Darkness settles in and Kyle can’t find his headlamp, so I take the lead while he guides from the back. We grab the packs and make the long trek back to camp. Finally the tent comes into view and I breathe a sigh of relief. I’m tired and hungry but Kyle is frantic. Now he can’t find his hat. He had placed it in his pocket when we were chasing down the bull and here, back at camp, it’s gone. I’m annoyed, but he reminds me that this isn’t just any hat, this was my hat that I gave him to use when he was six and never got back. This is the hat that has been on his head for every successful hunt he’s ever undertaken. He can think of nothing else. We tear camp apart. The tent, the truck, the duffels, the storage bin, everything. But we both know the hat is likely somewhere back in the dark woods. Lost somewhere on the crazy route we just navigated over the last two hours. He wants to search, but we realize it’s a needle in a haystack. Tomorrow morning is our last hunt but, knowing the power of lucky hats, I promise him we will go look before we pack up.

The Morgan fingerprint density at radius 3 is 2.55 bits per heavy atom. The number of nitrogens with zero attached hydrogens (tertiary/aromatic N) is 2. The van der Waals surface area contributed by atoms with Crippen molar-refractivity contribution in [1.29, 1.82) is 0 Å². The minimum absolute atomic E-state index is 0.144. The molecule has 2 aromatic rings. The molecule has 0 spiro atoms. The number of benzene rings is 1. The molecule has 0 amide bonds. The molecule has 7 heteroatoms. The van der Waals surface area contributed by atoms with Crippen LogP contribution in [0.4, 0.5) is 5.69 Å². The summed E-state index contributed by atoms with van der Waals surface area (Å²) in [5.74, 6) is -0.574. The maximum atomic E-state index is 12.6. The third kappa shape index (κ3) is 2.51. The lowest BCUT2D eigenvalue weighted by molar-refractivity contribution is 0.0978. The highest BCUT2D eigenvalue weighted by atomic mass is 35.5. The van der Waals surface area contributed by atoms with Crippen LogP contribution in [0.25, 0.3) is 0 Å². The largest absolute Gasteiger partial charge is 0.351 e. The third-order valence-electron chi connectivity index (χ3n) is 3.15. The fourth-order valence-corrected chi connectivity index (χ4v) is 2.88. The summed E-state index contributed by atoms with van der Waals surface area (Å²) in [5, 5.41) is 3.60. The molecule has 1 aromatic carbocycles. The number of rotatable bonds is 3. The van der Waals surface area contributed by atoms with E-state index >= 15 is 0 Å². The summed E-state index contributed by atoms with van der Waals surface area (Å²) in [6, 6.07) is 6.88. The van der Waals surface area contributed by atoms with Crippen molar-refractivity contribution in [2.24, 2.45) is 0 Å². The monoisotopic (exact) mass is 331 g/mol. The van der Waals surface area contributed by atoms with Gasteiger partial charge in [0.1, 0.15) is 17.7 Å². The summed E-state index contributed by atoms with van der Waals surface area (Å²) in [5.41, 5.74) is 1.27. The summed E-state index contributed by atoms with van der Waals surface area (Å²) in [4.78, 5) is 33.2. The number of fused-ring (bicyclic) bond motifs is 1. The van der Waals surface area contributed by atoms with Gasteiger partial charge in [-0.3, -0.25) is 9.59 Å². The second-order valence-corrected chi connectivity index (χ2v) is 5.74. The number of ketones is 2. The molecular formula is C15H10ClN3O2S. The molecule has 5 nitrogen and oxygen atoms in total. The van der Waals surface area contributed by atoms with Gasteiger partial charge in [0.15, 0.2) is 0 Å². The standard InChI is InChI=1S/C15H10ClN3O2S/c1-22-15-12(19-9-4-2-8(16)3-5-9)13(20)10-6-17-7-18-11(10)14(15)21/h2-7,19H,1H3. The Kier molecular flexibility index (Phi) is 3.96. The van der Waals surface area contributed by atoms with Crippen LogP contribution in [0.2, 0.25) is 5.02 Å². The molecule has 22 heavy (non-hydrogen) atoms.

The last morning is a hail-Mary. We sit until shooting light and then move to a small ridge overlooking a large basin. We’re more aggressive in our approach. Time is not on our side. Kyle is in front and crests the top just a bit too quickly. There are deer but we’ve bumped them. I hold the scope on the saddle they will cross at 320 and a decent buck passes into the crosshairs. I hold the shot. In many ways I just don’t want the finality of the adventure. For the hunt to be finished. To have this time with my son end. We pursue them over the top, but they have vanished as quickly as the years since Kyle and I started hunting together. There’s a lump in my throat at the thought.